Improving practice and supervision will be at the heart of fundamental reforms to the Children and Family Court Advisory and Support Service published next month, its chief executive has said.
Anthony Douglas told Community Care that Cafcass, which was set up in 2001, needed to shift its focus from organisational development to raising practice standards, following a number of critical inspection reports.
“We do have some recent inspections that show gaps in practice that we’ve got to bridge.”
Most recently, a courts inspectorate report heavily criticised front-line practice in private law cases, saying children were being put in danger by sub-standard assessments that did not adequately address domestic violence risks.
Douglas said that Cafcass would look to “substantially” reduce current supervision ratios of up to 20 practitioners to one front-line manager. He said comparable organisations had eight but admitted this would be unrealistic.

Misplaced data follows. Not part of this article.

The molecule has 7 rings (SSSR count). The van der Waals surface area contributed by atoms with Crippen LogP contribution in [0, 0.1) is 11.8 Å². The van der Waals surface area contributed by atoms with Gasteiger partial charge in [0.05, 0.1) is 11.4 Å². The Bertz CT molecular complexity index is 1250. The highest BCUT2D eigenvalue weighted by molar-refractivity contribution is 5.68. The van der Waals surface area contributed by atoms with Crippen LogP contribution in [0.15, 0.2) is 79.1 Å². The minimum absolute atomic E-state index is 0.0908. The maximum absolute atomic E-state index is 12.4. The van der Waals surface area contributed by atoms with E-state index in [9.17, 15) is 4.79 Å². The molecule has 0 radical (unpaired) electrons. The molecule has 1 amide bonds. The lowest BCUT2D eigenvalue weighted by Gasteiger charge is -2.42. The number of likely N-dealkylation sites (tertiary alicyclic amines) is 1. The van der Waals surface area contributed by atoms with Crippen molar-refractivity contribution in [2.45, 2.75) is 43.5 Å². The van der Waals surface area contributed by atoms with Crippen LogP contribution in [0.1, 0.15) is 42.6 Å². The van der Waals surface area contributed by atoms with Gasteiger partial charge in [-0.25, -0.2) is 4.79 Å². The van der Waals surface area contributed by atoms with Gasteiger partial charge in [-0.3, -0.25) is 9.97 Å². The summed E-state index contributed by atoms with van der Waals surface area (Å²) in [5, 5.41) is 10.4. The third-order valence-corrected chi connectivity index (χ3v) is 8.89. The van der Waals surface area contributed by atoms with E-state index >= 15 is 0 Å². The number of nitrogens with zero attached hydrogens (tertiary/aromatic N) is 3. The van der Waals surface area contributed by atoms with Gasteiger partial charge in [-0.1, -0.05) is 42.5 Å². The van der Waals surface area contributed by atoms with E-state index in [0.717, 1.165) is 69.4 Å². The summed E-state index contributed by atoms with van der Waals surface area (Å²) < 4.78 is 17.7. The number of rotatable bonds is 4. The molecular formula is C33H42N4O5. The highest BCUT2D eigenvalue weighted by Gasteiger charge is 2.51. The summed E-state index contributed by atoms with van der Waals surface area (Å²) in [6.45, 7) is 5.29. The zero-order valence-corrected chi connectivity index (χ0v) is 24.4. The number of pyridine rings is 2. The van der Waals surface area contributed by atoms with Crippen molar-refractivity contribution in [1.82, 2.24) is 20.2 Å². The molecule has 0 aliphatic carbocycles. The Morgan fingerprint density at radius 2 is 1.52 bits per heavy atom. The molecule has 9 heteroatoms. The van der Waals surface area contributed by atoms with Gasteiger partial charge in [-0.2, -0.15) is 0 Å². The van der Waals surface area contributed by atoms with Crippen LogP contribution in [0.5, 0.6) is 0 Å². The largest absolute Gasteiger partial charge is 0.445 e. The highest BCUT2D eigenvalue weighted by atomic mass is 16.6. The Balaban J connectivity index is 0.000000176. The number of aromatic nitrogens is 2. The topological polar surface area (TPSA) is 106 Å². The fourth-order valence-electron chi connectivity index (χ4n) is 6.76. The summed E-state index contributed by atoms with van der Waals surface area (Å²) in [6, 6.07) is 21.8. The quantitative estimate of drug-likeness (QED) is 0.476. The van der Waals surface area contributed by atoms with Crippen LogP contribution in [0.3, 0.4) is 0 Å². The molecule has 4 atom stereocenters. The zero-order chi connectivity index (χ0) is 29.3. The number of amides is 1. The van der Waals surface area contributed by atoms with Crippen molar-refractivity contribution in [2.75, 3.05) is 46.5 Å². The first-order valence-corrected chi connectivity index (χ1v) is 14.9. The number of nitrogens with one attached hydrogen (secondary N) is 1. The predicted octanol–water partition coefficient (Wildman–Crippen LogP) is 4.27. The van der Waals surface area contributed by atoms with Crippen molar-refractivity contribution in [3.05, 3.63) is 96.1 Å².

However, this proposal was met with scepticism by Sian Griffiths, national vice-chair at family courts union Napo, who said Cafcass was planning management redundancies as part of a restructure.
She said: “We would share the concern that there has been an inadequate focus on developing good practice. But the management can’t afford to lose that many posts if we want to spend more time improving frontline practice.”
Griffiths also warned that practitioners and managers would not have the time or resources to make the improvements, given that Cafcass’s budget has been frozen since April 2004.
Douglas confirmed any job losses would be “above front-line worker level” and would take place between now and 2010 to allow for natural wastage.
National practice standards
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